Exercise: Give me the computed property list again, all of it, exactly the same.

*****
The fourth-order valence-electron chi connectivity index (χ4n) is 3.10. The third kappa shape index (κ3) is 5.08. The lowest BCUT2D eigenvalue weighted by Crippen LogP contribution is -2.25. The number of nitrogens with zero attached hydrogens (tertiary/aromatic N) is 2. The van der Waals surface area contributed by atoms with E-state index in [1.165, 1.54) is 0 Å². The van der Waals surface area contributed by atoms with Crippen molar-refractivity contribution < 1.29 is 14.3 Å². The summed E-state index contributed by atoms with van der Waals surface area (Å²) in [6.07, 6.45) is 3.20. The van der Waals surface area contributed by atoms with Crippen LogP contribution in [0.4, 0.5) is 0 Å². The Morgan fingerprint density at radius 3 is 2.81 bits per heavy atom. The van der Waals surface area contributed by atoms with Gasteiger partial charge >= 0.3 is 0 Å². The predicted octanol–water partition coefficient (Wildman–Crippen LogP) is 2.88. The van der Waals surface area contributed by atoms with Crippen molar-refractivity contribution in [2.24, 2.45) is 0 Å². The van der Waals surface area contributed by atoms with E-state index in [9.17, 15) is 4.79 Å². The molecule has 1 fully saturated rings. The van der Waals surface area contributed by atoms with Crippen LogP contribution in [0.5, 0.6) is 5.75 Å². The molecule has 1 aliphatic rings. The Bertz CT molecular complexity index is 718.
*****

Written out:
The fourth-order valence-electron chi connectivity index (χ4n) is 3.10. The third kappa shape index (κ3) is 5.08. The lowest BCUT2D eigenvalue weighted by Crippen LogP contribution is -2.25. The number of nitrogens with zero attached hydrogens (tertiary/aromatic N) is 2. The van der Waals surface area contributed by atoms with E-state index in [1.165, 1.54) is 0 Å². The van der Waals surface area contributed by atoms with Crippen molar-refractivity contribution < 1.29 is 14.3 Å². The summed E-state index contributed by atoms with van der Waals surface area (Å²) in [6.07, 6.45) is 3.20. The van der Waals surface area contributed by atoms with Crippen LogP contribution in [0.4, 0.5) is 0 Å². The Morgan fingerprint density at radius 3 is 2.81 bits per heavy atom. The van der Waals surface area contributed by atoms with Gasteiger partial charge >= 0.3 is 0 Å². The predicted octanol–water partition coefficient (Wildman–Crippen LogP) is 2.88. The van der Waals surface area contributed by atoms with Crippen molar-refractivity contribution in [2.24, 2.45) is 0 Å². The van der Waals surface area contributed by atoms with E-state index in [9.17, 15) is 4.79 Å². The molecule has 1 fully saturated rings. The van der Waals surface area contributed by atoms with Crippen LogP contribution in [0.5, 0.6) is 5.75 Å². The molecule has 1 aliphatic rings. The Bertz CT molecular complexity index is 718.